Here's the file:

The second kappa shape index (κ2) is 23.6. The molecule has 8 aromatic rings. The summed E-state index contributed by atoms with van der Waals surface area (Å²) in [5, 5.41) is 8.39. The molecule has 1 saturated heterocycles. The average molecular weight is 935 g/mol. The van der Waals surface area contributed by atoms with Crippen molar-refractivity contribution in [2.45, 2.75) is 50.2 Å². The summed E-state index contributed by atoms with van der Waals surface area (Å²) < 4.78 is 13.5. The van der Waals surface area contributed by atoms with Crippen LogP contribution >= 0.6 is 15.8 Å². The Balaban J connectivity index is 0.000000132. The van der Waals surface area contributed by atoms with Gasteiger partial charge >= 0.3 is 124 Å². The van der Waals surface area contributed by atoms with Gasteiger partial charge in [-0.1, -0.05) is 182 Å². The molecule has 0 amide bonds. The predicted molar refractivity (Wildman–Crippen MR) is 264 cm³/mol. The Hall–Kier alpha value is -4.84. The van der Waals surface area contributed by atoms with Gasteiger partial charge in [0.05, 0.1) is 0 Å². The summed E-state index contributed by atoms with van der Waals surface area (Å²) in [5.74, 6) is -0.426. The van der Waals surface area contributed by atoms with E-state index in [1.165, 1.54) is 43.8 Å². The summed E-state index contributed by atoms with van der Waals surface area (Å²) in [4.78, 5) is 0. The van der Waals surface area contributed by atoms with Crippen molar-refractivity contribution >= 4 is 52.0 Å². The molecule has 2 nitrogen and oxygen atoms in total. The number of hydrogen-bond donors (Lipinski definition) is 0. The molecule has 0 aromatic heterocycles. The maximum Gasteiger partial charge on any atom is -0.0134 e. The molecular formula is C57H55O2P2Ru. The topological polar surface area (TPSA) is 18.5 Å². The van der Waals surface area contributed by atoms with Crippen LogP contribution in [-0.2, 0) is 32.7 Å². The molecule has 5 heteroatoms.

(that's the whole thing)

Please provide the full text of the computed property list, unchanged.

The second kappa shape index (κ2) is 23.6. The molecule has 8 aromatic rings. The summed E-state index contributed by atoms with van der Waals surface area (Å²) in [5, 5.41) is 8.39. The molecule has 1 saturated heterocycles. The average molecular weight is 935 g/mol. The van der Waals surface area contributed by atoms with Crippen molar-refractivity contribution in [2.45, 2.75) is 50.2 Å². The summed E-state index contributed by atoms with van der Waals surface area (Å²) < 4.78 is 13.5. The van der Waals surface area contributed by atoms with Crippen LogP contribution >= 0.6 is 15.8 Å². The Balaban J connectivity index is 0.000000132. The van der Waals surface area contributed by atoms with Gasteiger partial charge >= 0.3 is 124 Å². The van der Waals surface area contributed by atoms with Gasteiger partial charge in [-0.1, -0.05) is 182 Å². The molecule has 0 amide bonds. The predicted molar refractivity (Wildman–Crippen MR) is 264 cm³/mol. The Hall–Kier alpha value is -4.84. The van der Waals surface area contributed by atoms with Gasteiger partial charge in [0.05, 0.1) is 0 Å². The summed E-state index contributed by atoms with van der Waals surface area (Å²) in [5.74, 6) is -0.426. The van der Waals surface area contributed by atoms with E-state index in [1.165, 1.54) is 43.8 Å². The summed E-state index contributed by atoms with van der Waals surface area (Å²) in [4.78, 5) is 0. The van der Waals surface area contributed by atoms with Crippen molar-refractivity contribution >= 4 is 52.0 Å². The molecule has 2 nitrogen and oxygen atoms in total. The number of hydrogen-bond donors (Lipinski definition) is 0. The molecule has 0 aromatic heterocycles. The maximum Gasteiger partial charge on any atom is -0.0134 e. The molecular formula is C57H55O2P2Ru. The topological polar surface area (TPSA) is 18.5 Å². The van der Waals surface area contributed by atoms with Crippen LogP contribution in [-0.2, 0) is 32.7 Å². The molecule has 5 heteroatoms.